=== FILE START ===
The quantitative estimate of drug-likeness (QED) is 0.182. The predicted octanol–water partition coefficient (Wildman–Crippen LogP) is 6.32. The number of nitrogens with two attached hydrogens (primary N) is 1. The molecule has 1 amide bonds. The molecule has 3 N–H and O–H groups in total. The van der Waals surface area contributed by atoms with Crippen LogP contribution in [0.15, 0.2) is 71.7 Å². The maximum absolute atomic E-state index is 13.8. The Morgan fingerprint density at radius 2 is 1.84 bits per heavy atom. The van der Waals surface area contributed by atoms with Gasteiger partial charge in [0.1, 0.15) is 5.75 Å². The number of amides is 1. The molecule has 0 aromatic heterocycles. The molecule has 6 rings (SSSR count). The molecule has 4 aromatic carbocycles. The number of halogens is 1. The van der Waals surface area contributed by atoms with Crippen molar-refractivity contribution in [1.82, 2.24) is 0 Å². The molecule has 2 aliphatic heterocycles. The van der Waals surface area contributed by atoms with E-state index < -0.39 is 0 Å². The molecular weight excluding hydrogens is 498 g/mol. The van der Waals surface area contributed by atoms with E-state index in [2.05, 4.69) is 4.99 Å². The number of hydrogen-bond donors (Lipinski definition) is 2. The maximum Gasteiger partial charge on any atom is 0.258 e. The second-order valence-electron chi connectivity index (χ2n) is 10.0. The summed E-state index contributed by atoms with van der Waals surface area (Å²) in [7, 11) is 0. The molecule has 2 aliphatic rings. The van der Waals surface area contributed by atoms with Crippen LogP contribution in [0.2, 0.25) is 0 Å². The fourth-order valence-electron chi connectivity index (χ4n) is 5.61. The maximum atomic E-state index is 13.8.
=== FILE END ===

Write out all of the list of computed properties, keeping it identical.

The quantitative estimate of drug-likeness (QED) is 0.182. The predicted octanol–water partition coefficient (Wildman–Crippen LogP) is 6.32. The number of nitrogens with two attached hydrogens (primary N) is 1. The molecule has 1 amide bonds. The molecule has 3 N–H and O–H groups in total. The van der Waals surface area contributed by atoms with Crippen LogP contribution in [0.15, 0.2) is 71.7 Å². The maximum absolute atomic E-state index is 13.8. The Morgan fingerprint density at radius 2 is 1.84 bits per heavy atom. The van der Waals surface area contributed by atoms with Gasteiger partial charge in [0.1, 0.15) is 5.75 Å². The number of amides is 1. The molecule has 0 aromatic heterocycles. The molecule has 6 rings (SSSR count). The molecule has 4 aromatic carbocycles. The number of halogens is 1. The van der Waals surface area contributed by atoms with Crippen molar-refractivity contribution in [1.82, 2.24) is 0 Å². The molecule has 2 aliphatic heterocycles. The van der Waals surface area contributed by atoms with E-state index < -0.39 is 0 Å². The molecular weight excluding hydrogens is 498 g/mol. The van der Waals surface area contributed by atoms with E-state index in [2.05, 4.69) is 4.99 Å². The number of hydrogen-bond donors (Lipinski definition) is 2. The maximum Gasteiger partial charge on any atom is 0.258 e. The second-order valence-electron chi connectivity index (χ2n) is 10.0. The summed E-state index contributed by atoms with van der Waals surface area (Å²) in [7, 11) is 0. The molecule has 2 aliphatic rings. The van der Waals surface area contributed by atoms with Crippen LogP contribution in [0.2, 0.25) is 0 Å². The fourth-order valence-electron chi connectivity index (χ4n) is 5.61. The maximum atomic E-state index is 13.8.